The decision facing President Trump is daunting. The Commander-in-Chief must resolve whether to retaliate against Syria for once again deploying chemical weapons on his own people.
There are many issues at play. Trump and his advisors have a plethora of military options available to them. They may unleash several dozen cruise missiles on Syrian offensive targets, similar to the American response last year. The missiles, at that time, were supposed to destroy warplanes delivering poisonous gas to rebel-controlled areas. The mission was moderately successful, but it did not stop future chemical attacks by the Syrian regime.
The US might increase the number of missiles launched in an attempt to wreak more havoc on Syrians military assets such as airfields, anti-aircraft installations and even command and control facilities. The elimination of Syrian leadership could also be an objective.
The risks of increasing the response intensity are great. Bashar al-Assad is a coward who hides his army among civilians, so collateral damage will be much more significant in a larger attack.
Also Russia and Iran are scheming with the Syrian government. The probability of killing their soldiers and/or destroying their military assets will be higher if the attack is intensified, potentially creating a greater conflict and retaliation.
Previously the US warned Russia that an attack was imminent giving it an opportunity to protect ground troops, equipment and weapons. In any case escalation of hostilities that include Russia and Iran is definitely something to be concerned about.
Why is the US threatening Syria so soon after indicating that it would exit the ongoing conflict? Trump, like Obama, has drawn a line in the sand relating to Syrian war crimes. He indicated that using chemical agents and committing genocide against Syrian rebels would result in US military action. To preserve his reputation and that of the US, he may have no choice but to take action.
What’s more important is the responsibility of the US to come to the aid of people anywhere in the world that are subjected to crimes against humanity. Our country should not turn a blind eye to mass murder being perpetrated by the animal namrd Assad.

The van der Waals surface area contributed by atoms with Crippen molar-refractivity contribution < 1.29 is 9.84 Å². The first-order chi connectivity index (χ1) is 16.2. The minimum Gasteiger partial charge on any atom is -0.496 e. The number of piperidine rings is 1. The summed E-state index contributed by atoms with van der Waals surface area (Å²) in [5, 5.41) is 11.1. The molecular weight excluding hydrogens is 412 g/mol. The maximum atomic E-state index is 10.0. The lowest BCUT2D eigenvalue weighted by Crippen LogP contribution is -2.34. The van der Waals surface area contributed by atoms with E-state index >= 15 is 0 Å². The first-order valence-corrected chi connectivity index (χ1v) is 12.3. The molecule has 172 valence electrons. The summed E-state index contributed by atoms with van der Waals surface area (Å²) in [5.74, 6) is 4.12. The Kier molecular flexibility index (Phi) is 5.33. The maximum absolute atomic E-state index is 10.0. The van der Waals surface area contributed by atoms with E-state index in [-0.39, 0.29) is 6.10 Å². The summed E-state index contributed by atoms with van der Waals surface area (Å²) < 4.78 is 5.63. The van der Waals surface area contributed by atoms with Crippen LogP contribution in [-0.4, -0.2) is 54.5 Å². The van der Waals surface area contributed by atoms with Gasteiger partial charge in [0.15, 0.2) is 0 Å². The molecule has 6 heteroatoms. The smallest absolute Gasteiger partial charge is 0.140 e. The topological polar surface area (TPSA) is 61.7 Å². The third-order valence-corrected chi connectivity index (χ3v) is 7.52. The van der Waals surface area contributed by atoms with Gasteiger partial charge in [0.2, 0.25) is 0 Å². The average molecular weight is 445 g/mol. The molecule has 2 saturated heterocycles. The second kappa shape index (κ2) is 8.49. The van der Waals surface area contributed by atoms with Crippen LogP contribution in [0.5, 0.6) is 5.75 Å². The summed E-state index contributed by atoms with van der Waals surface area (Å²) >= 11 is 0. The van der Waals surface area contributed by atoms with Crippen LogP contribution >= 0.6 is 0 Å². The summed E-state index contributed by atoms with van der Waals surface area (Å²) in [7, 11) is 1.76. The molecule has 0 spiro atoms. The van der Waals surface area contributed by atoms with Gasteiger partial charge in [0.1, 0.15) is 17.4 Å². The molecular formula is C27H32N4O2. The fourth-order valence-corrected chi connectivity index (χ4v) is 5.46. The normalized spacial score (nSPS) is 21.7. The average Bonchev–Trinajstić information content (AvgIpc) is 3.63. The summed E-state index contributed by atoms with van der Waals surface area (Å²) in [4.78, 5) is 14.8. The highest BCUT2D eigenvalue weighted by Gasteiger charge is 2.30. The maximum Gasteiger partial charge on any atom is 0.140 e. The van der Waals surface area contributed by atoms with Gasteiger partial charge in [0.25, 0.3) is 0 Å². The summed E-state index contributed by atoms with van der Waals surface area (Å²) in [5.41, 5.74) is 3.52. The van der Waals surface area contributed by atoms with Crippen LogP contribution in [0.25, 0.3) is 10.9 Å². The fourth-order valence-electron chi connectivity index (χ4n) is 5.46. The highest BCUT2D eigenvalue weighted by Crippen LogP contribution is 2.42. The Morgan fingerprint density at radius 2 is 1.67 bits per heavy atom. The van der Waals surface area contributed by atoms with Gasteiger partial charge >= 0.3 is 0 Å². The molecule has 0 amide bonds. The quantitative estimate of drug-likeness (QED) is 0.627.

It’s highly unlikely that Russia will directly engage against the US and create a larger conflict, especially after the US gives its commanders a heads up about a retaliatory strike. And if Trump assembles a coordinated effort against Assad, the global community will laud the intent of the US. What’s puzzling is why Russia would intercede and protect Assad. Everyone in the Middle East despises the man. There is no upside for the Russians to become embroiled in a larger conflict.
Iran is a different story. Its regime specifically espouses turmoil that challenges American intervention in the region and all Sunni activity. A war-torn Syria is a favorable outcome for the despicable Iranian ayatollahs.
The Secretary of State designee, Mike Pompeo, who is currently head of the CIA, and John Bolton, the National Security Advisor, are hawks unafraid to use violence in lieu of diplomatic options. Yet their perspectives will likely help Trump make a measured decision because they will layout the ramifications of excessive action. Nevertheless it is difficult to see why the international community of nations would criticize a Syrian response given the actions by its leader and its military.
It is the duty of the US to meet those challenges that arise across the world when significant human rights are at stake. To walk away would be crime in and of itself and would encourage other murdering world leaders to follow the lead of Assad.